Trump's Justice Department has now launched a criminal investigation into the Russia probe: report

Trump's Justice Department has now launched a criminal investigation into the Russia probe: report
Official White House Photo by Shealah Craighead

Under Attorney General Bill Barr, the U.S. Justice Department has begun a criminal investigation of the origins of the Russia probe, which examined the voluminous ties between Donald Trump's 2016 presidential campaign and Moscow, according to a report published Thursday night by the New York Times.


It had previously been revealed that U.S. Attorney John Durham had been scrutinizing the matter, in addition to a review of the same topic by the DOJ Inspector General Michael Horowitz, which should be forthcoming shortly. But the nature of Durham's inquiry has been unclear; the Times confirmed Thursday that it has become a criminal investigation.

However, the report did not reveal the predicate justifying such an investigation. It noted:

Federal investigators need only a “reasonable indication” that a crime has been committed to open an investigation, a much lower standard than the probable cause required to obtain search warrants. However, “there must be an objective, factual basis for initiating the investigation; a mere hunch is insufficient,” according to Justice Department guidelines.

Lawfare Executive Editor Susan Hennessey tweeted:

It is, of course, possible that such a review will wrap up without ever uncovering any chargeable criminal activity. But as the Times story observed, given Trump's own public anger about the Russia investigation and the people who launched it, as well as Barr's own demonstrated partisan bias in the matter, the investigation will inevitably appear to be an effort to punish and target the president's enemies. And an unfounded investigation can be punishment all on its own, even without criminal charges.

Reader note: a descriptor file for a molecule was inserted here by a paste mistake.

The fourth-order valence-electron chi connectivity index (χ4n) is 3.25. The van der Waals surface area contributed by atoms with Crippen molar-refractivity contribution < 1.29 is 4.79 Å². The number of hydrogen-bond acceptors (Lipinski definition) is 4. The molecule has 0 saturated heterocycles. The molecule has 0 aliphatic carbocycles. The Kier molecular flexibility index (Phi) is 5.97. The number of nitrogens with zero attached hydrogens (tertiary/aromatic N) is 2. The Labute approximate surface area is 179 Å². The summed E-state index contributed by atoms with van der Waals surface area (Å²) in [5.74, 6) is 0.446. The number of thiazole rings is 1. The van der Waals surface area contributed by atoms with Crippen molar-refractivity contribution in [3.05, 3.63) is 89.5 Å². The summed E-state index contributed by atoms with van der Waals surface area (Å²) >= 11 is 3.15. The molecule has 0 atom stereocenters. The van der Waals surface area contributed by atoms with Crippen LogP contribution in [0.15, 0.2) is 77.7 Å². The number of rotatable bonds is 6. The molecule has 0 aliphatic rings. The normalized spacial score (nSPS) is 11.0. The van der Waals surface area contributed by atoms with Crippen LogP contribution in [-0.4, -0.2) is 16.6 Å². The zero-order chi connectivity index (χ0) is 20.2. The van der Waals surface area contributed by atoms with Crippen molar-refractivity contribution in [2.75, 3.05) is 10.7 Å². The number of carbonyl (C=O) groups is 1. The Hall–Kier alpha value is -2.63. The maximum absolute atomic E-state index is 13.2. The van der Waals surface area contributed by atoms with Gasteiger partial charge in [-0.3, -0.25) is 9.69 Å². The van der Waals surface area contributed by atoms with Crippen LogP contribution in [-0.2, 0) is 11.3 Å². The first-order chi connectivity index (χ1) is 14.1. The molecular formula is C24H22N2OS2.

Durham, unlike Trump and Barr, is respected as an independent and careful prosecutor. But it's hard to know how credible the investigation can be given that Barr has reportedly been deeply involved in the matter. He's been in contact with multiple foreign countries about the probe in an effort many commentators argued is bizarre behavior for an attorney general. And his apparent lines of inquiry, as well as some of the questions the Times reported that Durham has pursued, align with right-wing conspiracy theories and wild accusations.

On Wednesday, Italian Prime Minister Giuseppe Conte publicly disavowed one such conspiracy theory.

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